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Last week’s Muslim Brotherhood victory in Egypt has led to much discussion and debate about the shape and form of potential Islamist-led governments in the Arab Middle East.
The Egyptian military junta managed to conduct a transitional process after toppling Mubarak, through which it remained in control of the country’s security affairs, as well as holding the veto card in decisions related to defence. The political process and situation in Egypt so far resembles the system in neighbouring Turkey. The AKP took power in 2002, and it started gradually to undermine the stronghold of the Istanbul-based Turkish elite and the military that had held power since the collapse of the Caliphate.
The Turkish model remains the least alarming one when compared the theocracy in Iran and military dictatorship in Pakistan. Further, according to the Turkish Economic and Social Studies Foundation, the Turkish system is extremely popular among Arabs. Some 66 percent believe that Turkey could become a successful model for the new political systems. However, critics of the Turkish model fear that it may follow the Russian system which ignores the rights of the minorities (Kurds, Armenians and Christians).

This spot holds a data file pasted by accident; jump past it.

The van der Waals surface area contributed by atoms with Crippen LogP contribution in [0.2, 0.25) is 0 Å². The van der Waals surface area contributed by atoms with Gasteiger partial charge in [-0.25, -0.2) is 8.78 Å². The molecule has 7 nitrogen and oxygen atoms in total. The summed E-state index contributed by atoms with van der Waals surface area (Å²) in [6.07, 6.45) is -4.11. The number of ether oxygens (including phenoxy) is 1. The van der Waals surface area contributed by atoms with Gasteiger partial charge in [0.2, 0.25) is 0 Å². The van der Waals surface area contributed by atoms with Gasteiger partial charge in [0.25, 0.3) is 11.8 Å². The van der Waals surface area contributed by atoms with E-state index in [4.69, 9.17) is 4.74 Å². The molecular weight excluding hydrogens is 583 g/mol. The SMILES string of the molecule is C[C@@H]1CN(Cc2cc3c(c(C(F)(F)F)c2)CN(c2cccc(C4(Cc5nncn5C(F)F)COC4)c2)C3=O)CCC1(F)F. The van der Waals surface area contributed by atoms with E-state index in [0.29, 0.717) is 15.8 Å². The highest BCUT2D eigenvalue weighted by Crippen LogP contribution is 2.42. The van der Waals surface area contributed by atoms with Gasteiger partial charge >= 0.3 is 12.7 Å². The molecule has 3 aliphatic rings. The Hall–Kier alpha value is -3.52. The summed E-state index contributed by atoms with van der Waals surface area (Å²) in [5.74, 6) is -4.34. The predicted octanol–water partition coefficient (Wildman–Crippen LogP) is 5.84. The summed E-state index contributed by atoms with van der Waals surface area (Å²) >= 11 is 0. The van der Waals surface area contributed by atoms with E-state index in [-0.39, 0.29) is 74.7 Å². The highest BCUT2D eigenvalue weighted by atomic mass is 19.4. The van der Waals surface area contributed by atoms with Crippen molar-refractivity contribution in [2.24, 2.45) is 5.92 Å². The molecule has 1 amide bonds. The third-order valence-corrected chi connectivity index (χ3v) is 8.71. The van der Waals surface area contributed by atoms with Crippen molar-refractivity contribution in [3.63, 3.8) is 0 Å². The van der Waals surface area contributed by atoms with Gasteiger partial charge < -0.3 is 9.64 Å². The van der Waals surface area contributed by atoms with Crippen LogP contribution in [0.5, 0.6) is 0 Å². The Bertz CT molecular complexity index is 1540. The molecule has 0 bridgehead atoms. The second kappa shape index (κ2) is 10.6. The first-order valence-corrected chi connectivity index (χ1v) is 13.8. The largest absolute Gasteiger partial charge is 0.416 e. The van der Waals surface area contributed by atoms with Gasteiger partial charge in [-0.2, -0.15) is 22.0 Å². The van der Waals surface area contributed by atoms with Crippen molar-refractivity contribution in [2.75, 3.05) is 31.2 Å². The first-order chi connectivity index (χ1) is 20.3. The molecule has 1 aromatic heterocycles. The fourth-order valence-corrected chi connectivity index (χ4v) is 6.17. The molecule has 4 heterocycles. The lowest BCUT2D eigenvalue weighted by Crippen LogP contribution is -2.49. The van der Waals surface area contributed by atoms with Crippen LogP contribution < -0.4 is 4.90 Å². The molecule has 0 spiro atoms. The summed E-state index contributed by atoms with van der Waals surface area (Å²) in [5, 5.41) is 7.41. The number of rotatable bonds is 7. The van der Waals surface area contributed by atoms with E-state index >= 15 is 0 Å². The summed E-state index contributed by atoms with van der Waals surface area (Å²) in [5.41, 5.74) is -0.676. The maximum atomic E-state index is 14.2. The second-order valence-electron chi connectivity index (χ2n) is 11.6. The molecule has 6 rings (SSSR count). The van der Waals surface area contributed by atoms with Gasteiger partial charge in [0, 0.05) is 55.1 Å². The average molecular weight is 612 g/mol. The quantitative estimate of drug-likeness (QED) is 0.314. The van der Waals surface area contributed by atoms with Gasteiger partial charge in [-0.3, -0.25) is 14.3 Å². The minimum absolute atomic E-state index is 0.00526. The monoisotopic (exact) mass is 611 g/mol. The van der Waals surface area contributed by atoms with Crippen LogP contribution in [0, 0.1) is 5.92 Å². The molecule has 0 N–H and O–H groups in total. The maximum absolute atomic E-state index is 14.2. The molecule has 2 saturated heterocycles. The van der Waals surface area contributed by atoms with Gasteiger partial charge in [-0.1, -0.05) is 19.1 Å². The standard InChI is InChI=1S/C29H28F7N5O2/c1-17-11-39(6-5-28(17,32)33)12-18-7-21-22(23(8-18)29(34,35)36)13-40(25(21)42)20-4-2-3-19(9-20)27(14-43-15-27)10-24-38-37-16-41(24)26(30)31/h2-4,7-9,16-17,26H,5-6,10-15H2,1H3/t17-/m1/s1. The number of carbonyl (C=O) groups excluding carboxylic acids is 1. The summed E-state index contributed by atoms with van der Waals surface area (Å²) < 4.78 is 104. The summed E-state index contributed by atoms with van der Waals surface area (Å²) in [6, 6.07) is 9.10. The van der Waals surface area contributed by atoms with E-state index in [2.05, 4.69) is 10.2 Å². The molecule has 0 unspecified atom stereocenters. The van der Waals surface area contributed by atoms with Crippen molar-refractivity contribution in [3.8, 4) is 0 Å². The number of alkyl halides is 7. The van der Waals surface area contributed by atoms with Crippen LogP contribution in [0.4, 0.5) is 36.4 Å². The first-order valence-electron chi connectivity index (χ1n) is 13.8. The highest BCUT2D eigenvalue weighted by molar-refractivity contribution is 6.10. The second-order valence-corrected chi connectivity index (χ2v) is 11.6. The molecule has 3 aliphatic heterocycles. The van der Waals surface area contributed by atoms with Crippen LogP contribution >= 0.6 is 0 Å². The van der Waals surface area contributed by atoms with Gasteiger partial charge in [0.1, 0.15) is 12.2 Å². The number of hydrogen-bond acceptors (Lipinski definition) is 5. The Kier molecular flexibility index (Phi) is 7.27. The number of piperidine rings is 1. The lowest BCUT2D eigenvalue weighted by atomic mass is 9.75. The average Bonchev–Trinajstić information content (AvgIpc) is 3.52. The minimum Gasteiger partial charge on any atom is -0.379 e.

In order for the Muslim Brotherhood to gain international legitimacy, it has to take the same path as the Christians Democrats in Europe after the 1950s – where religion is merely the roots of the movement, and pro-business polices top its agenda domestically and regionally.